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Dr Ralf Ohlemüller

Position:

Senior Lecturer

Qualifications:Diplom Biologe (Bonn), PhD (Otago)

Office Hours:

by email appointment

 

Teaching

GEOG287 Plants, People and the Environment (coordinator)
GEOG290 Field Research Methods (coordinator)
GEOG380 Field Research Studies (Science) (contributor)
GEOG393 Plants, People and the Environment (coordinator)
GEOG459 Biogeography (coordinator)
GEOG470 A Research Topic in Geography (contributor)
GEOG490 Dissertation (contributor)

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Research Interests

The main motivation behind my research is to understand the environmental drivers of the spatial distribution of life. My research interests are in all aspects of biogeography and climate change and most of my work follows three main lines of research:

The geography of climate change
Climate is one of the main drivers of the geographic distribution of life; it determines not only spatial patterns but also temporal changes in the distribution, performance and function of species and ecosystems. Much of my work involves developing and mapping ecologically relevant climate change indices at a range of spatial scales.

Vegetation and climate change
Plants are the foundation of most ecosystems and perform many of the functions and services that ecosystems provide. My work investigates how spatial patterns of plant biodiversity and community structure, in particular in fragmented environments, came about through past changes in climatic conditions and what might happen to these patterns in the future.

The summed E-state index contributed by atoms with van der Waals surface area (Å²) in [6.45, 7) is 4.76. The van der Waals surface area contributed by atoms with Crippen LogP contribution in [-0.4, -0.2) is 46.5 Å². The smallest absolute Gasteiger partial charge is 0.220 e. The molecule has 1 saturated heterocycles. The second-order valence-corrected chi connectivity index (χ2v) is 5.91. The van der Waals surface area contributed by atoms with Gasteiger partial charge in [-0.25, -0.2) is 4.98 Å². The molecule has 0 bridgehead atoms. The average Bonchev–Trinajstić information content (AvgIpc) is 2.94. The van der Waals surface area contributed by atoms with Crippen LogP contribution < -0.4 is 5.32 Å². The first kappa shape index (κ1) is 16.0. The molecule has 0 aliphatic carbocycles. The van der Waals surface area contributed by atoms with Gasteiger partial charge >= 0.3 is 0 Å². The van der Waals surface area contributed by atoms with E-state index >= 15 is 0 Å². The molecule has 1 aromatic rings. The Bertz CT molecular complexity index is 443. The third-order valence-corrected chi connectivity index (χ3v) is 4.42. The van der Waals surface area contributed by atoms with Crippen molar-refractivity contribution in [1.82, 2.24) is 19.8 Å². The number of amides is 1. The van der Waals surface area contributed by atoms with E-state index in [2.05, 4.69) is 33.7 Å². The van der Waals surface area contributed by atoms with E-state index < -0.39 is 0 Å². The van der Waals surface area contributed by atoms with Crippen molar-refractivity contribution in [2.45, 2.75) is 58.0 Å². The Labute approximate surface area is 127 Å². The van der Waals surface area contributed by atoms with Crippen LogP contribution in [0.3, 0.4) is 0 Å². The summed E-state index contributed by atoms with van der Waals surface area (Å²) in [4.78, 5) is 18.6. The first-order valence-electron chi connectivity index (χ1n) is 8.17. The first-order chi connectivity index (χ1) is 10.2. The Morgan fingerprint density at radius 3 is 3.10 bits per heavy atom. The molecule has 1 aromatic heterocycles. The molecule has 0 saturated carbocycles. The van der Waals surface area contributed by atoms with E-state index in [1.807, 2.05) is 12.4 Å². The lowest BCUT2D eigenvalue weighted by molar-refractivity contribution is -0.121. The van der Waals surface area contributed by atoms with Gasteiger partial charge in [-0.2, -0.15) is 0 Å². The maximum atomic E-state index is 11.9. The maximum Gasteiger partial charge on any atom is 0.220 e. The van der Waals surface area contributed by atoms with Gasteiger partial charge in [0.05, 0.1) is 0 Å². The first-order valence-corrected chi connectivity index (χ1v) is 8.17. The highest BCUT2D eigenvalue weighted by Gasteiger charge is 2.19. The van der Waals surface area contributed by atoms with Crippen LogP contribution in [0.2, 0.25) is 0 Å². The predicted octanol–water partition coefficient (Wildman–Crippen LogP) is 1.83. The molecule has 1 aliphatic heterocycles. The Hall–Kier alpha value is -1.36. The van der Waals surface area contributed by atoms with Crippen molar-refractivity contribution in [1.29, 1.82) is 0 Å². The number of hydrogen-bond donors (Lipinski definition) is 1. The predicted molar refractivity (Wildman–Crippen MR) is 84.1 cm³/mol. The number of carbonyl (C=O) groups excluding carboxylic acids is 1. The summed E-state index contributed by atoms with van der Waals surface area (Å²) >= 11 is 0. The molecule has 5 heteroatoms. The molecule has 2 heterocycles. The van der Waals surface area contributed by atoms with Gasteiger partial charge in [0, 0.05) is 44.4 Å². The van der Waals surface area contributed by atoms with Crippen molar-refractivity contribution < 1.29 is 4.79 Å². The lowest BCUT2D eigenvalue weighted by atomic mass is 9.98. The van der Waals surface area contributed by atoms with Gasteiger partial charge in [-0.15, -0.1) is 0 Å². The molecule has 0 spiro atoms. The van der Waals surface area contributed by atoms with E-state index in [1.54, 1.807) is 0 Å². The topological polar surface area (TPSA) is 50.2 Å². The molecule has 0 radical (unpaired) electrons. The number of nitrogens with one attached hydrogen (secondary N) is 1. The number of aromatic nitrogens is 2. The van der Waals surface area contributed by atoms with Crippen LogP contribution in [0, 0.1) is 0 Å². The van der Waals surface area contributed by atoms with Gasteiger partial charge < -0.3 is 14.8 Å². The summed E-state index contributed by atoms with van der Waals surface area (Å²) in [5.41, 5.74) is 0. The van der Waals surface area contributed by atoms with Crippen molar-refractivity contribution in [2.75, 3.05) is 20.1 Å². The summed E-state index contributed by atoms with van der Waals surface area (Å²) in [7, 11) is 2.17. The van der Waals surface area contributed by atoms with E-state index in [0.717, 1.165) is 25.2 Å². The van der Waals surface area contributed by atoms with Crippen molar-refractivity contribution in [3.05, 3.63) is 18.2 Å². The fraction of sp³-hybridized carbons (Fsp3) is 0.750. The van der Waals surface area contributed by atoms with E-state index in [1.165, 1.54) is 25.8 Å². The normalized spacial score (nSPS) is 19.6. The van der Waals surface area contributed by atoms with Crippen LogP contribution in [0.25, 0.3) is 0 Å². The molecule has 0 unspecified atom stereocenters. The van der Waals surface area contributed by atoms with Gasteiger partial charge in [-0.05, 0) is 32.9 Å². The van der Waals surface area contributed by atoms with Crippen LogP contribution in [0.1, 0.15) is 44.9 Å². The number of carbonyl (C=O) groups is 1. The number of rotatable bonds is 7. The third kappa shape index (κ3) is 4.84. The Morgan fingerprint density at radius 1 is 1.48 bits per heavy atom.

Ecological variation in space and time
Understanding heterogeneity at different levels of ecological organisation is crucial for understanding a system’s response to environmental change. I am interested in trying to understand the interplay of ecological variation (e.g., within-species genetic and phenotypic variation, seasonal processes) and geographical variation (e.g., microclimate, environmental gradients) in shaping biological communities and their response to changing environmental conditions.

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Potential Student Projects

If you are thinking about doing an MSc or PhD on research questions related to biogeography, climate change, ecology or vegetation science, please get in touch. I am always interested to speak to potential candidates about project ideas. The University offers a range of competitive postgraduate scholarships (http://www.otago.ac.nz/study/scholarships/otago020695.html).

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Postgraduate Supervision

Current postgraduate students

  • Hamish Walker (PGDip AppSc) Weed invasions and land use change in New Zealand.
  • Robbert McCann (MAppSci) Soil moisture and decomposition rates along elevational and microclimate gradients.
  • Lily Burrows (BSc Hons) Stomatal density along elevational and microclimate gradients.
  • Chaz Forsyth (MSc) Annual growth rate of silver beech (Lophozonia menziesii) across a gradient of climatic suitability.
  • Daniel Basubas (MSc) Microclimate and flowering phenology in alpine vegetation.
  • Amy Clarke (MSc) Climate drivers of alpine plant diversity in the South Island of New Zealand.